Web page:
(Alternative photos – Image 1, Image 2Image 3)

Requirements: projector, screen, audio playback (this talk involves some short video clips with sound).

, , ,

No Comments

Guest Post: Pondering Evidence-Based Policy and the Geek Manifesto

Dr Benedict Michael is a NIHR Doctoral Research Fellow (DRF). He trained in Medicine in Liverpool, and has helped set up the NHS Northwest Neurological Infectious Diseases Research Network and Brain Infections UK and is a main author for the ABN/BIA National Encephalitis Guideline. Here, he shares his take on our recent guest speaker Mark Henderson’s ‘Geek Manifesto’:

I recently attended an interesting talk hosted by the Merseyside Skeptics Society and given by Mark Henderson, author of the “Geek Manifesto”, and one main thing struck me: Why are so many of the greatest proponents of evidence-based approaches not scientists?! As a physician, NIHR PhD Fellow, author of over 20 peer-reviewed scientific publications and active author in the Cochrane Collaboration, arguably the most widely respected evidence-based institution, I can claim at least some interest in this!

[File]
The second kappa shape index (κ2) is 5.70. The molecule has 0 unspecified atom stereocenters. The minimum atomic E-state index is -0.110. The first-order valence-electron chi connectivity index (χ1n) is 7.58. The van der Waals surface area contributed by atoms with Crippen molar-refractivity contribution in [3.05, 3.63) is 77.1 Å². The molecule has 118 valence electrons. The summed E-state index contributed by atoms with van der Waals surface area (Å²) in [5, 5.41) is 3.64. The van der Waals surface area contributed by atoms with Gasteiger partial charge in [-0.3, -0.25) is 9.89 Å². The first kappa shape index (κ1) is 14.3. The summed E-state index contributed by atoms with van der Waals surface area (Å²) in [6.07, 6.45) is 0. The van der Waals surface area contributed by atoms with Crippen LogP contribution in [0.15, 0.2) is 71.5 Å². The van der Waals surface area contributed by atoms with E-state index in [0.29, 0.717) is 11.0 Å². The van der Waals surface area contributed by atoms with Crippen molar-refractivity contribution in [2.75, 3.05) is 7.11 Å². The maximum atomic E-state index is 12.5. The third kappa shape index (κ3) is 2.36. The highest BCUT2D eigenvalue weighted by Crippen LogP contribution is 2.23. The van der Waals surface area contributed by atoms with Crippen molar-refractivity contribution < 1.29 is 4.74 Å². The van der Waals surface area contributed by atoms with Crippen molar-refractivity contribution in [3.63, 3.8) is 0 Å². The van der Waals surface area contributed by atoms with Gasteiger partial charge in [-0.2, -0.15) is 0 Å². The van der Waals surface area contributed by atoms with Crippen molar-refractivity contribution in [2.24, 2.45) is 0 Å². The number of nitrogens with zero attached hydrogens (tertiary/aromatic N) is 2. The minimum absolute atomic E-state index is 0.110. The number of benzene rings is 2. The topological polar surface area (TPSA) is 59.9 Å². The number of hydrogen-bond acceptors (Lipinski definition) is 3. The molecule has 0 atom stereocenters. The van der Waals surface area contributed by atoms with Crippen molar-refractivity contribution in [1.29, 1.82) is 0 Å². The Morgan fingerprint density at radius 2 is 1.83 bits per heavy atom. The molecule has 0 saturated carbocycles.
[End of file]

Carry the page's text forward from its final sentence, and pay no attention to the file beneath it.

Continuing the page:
Although I commend Mark’s efforts, the non-scientific authors and proponents, if I can call them that (and by which I mean authors not regularly engaged in peer-reviewed scientific research publications and nothing pejorative), are not always in line with the scientific community.

In fact, many scientists and doctors oppose a fully evidence-based approach to guiding policy and practice, and some have gone so far as to raise the alarm against a cryptofacist evidence-based hegemony in which they find their practice constrained.

Now before you grab the pitch forks and tie me to a stake, let me explain. Read the rest of this entry »

, , ,

1 Comment